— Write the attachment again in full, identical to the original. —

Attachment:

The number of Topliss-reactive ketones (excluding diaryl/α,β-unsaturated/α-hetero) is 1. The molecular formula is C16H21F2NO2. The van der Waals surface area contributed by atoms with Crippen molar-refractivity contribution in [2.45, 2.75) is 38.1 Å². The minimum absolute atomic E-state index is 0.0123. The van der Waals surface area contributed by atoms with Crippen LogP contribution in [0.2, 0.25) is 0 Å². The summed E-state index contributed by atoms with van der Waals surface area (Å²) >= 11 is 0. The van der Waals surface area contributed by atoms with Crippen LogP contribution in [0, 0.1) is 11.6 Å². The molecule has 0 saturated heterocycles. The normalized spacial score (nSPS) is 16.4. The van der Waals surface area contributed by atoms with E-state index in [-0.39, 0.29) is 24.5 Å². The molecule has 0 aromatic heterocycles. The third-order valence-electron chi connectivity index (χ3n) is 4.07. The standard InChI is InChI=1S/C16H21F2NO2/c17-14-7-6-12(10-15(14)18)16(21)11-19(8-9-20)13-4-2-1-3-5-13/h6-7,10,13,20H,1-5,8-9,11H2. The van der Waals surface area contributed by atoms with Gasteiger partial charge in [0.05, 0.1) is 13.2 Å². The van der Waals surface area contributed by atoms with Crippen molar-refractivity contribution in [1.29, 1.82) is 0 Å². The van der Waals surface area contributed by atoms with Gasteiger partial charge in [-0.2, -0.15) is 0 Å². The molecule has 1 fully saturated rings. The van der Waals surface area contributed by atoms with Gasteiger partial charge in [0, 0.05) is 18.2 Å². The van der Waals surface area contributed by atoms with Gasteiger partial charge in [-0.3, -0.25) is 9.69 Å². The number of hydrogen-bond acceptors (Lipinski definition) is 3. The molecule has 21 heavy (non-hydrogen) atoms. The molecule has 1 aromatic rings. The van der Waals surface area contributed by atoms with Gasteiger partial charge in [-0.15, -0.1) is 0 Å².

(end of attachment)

The number of Topliss-reactive ketones (excluding diaryl/α,β-unsaturated/α-hetero) is 1. The molecular formula is C16H21F2NO2. The van der Waals surface area contributed by atoms with Crippen molar-refractivity contribution in [2.45, 2.75) is 38.1 Å². The minimum absolute atomic E-state index is 0.0123. The van der Waals surface area contributed by atoms with Crippen LogP contribution in [0.2, 0.25) is 0 Å². The summed E-state index contributed by atoms with van der Waals surface area (Å²) >= 11 is 0. The van der Waals surface area contributed by atoms with Crippen LogP contribution in [0, 0.1) is 11.6 Å². The molecule has 0 saturated heterocycles. The normalized spacial score (nSPS) is 16.4. The van der Waals surface area contributed by atoms with E-state index in [-0.39, 0.29) is 24.5 Å². The molecule has 0 aromatic heterocycles. The third-order valence-electron chi connectivity index (χ3n) is 4.07. The standard InChI is InChI=1S/C16H21F2NO2/c17-14-7-6-12(10-15(14)18)16(21)11-19(8-9-20)13-4-2-1-3-5-13/h6-7,10,13,20H,1-5,8-9,11H2. The van der Waals surface area contributed by atoms with Gasteiger partial charge in [0.05, 0.1) is 13.2 Å². The van der Waals surface area contributed by atoms with Crippen molar-refractivity contribution in [1.29, 1.82) is 0 Å². The van der Waals surface area contributed by atoms with Gasteiger partial charge in [-0.2, -0.15) is 0 Å². The molecule has 1 fully saturated rings. The van der Waals surface area contributed by atoms with Gasteiger partial charge in [0, 0.05) is 18.2 Å². The van der Waals surface area contributed by atoms with Gasteiger partial charge in [-0.3, -0.25) is 9.69 Å². The number of hydrogen-bond acceptors (Lipinski definition) is 3. The molecule has 21 heavy (non-hydrogen) atoms. The molecule has 1 aromatic rings. The van der Waals surface area contributed by atoms with Gasteiger partial charge in [-0.15, -0.1) is 0 Å².